Nadja Duhacek has been part of Serbia’s Women in Black for some seventeen years. She shares how she got involved, and explains in what way the Women in Black struggle against yet again, increasing nationalism and militarism.
Below are just selected excerpts, listen to the full episode of Avaşîn Podcast
What is the source of your struggle? Where did it all begin?
The source of my struggle, and of many women and also men, who were born in Yugoslavia and then witnessed the wars and the country’s violent break-up, that part of the answer is always the question that we kept going back to: why did it have to end up in a war, why did it have to end up in so much violence? Part of our answer was always that we have to start building peace, and peace can not be about going back to something because the society that we had before the wars was also patriarchal, and part of the struggle is to build a better peace. A peace that is also good for women. We have to understand that we are not fighting just the physical violence but also the war mongering, the hatred that is built into the values before one bullet is shot.
Women in Black are feminist and anti-militarist, so the work is always focused on dismantling the violence, the patriarchy and hierarchy in whatever shape or form they come. But it’s also a place where you can connect with people who share your values.”
“For me personally… Women in Black started in November 1991, I was ten years old at the time. I was glad to know that they existed when I was a teenager. After I graduated I was privileged to study abroad, and I moved back to Belgrade when I was 24. I was interested to see what kind of peace initiatives were still going on. With Women in Black, I could rethink the war of the 1990s and the dominant narratives, which are unfortunately still present. That was also my entry into feminism. Like many middle-class women I thought that this was not necessarily the priority. Meeting feminists made me realise that I had so much to learn. That it was an ongoing struggle and none of it was actually finished.
What kind of dominant narratives?
The dominant narratives in Serbia – and some of them are gaining strength – that this was a war that had nothing to do with us, or that this was a war in which we were attacked and we were the victims, that nothing can be gained from rethinking responsibility, that as a state, even when we understand that crimes were committed we should not talk about our responsibility, we should only talk about Serbian victims. One of the things that I have learned from Women in Black is that we need to start from ourselves. We need to start from the group that we belong to and we need to critically evaluate what has been done in our name.”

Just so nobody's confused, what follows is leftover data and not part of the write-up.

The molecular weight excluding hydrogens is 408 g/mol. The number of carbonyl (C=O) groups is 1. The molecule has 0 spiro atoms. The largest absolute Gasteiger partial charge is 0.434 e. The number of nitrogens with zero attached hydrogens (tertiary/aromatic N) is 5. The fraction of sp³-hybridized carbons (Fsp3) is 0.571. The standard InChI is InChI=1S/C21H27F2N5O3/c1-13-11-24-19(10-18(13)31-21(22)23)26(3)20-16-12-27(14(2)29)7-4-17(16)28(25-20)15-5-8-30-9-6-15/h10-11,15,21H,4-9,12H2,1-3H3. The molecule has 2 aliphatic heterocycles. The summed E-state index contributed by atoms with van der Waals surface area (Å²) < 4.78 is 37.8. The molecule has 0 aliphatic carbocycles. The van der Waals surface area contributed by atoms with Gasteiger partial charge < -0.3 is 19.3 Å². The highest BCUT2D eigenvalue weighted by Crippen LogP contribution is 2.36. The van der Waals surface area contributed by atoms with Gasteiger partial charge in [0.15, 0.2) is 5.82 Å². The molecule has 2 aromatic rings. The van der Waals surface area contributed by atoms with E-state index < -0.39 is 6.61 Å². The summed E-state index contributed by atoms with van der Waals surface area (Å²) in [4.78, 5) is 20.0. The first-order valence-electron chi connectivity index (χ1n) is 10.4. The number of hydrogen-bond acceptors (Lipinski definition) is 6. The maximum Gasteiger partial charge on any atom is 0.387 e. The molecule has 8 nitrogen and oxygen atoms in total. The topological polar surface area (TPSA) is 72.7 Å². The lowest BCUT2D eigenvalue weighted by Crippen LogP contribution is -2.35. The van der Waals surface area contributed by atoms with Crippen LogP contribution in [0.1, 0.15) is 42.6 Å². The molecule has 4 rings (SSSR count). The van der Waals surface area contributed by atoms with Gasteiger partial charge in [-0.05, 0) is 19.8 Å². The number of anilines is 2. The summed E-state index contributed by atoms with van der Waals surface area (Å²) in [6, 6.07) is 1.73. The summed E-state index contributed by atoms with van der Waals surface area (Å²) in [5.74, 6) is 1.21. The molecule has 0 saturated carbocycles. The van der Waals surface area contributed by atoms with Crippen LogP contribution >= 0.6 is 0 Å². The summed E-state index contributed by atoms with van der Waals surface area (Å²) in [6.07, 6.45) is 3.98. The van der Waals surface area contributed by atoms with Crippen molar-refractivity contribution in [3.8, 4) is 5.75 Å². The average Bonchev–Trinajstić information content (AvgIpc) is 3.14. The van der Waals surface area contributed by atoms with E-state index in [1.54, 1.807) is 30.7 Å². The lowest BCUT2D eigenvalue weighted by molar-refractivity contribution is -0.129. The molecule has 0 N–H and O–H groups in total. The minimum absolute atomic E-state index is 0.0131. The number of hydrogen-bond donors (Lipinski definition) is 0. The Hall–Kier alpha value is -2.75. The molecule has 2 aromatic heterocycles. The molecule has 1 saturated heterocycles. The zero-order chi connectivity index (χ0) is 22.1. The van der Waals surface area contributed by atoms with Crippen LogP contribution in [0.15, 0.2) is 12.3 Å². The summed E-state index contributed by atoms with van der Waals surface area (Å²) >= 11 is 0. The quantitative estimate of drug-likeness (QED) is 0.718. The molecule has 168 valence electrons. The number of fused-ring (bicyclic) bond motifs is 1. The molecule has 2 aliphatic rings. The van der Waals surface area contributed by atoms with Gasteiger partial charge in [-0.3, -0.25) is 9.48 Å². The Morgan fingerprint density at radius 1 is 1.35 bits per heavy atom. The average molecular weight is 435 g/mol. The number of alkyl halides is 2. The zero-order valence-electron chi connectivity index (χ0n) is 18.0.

“One of the ways in which these narratives are still very much present today, is what you could call a graffiti war. There is, they call it a mural but it is not a very aesthetic rendering of Ratko Mladic, the convicted war criminal, and it is painted in one of the streets in the central residential part of Belgrade. Over the last eight months, different activists have tried to either throw paint on it or to remove it in other ways, they have also tried the very legal and slow way of asking the municipality to remove it, they have the consent to remove it from people who live in the building, but any time anybody touches it, a group that is really more like an army than anything else, young men, born much time after the genocide in Srebrenica, show up. They are very caring towards the wall and the painting but very violent towards people who disagree with them. The police stand on the side and does nothing as they threaten us.
How do you talk about strategies in Women in Black, at a time when nationalism is rising?
Trying to resist the kind of one way thinking that nationalism offers, is a struggle in itself. Sometimes it feels lonely, sometimes there is a lot of questioning going on, I like to think that from time to time we do offer some answers and some ideas. When it comes to the question of whether we need to change our strategies or intensify them, I would say we need to do both. You can’t stand by looking at things getting worse, globally. There are new wars breaking out, ecological disasters are happening, we need to look at the whole complicated pattern and think about how we are responding but also what kind of alternatives we offer.
We organise street protests on dates of certain war crimes in all parts of former Yugoslavia – those we mark by standing in silence in black, or with slogans like ‘Not in our name’, or holding the names of cities that were attacked. But also Women in Black takes to the streets to do pro-active things, for example we took part in a very large initiative to make conscientious objection possible in Serbia. It has been possible for a couple of years now but it’s very interesting that one of the initiatives that the current government has is to bring back army service as an obligation for young men.
Do you want to know more about the struggle of the Women in Black, and the Women’s Court in which women testified about the violence in the private and public spheres both during the Yugoslavian wars and after the war? Listen to the whole conversation with Nadja Duhacek in the third episode of Avaşîn Podcast, hosted by journalist and author Fréderike Geerdink.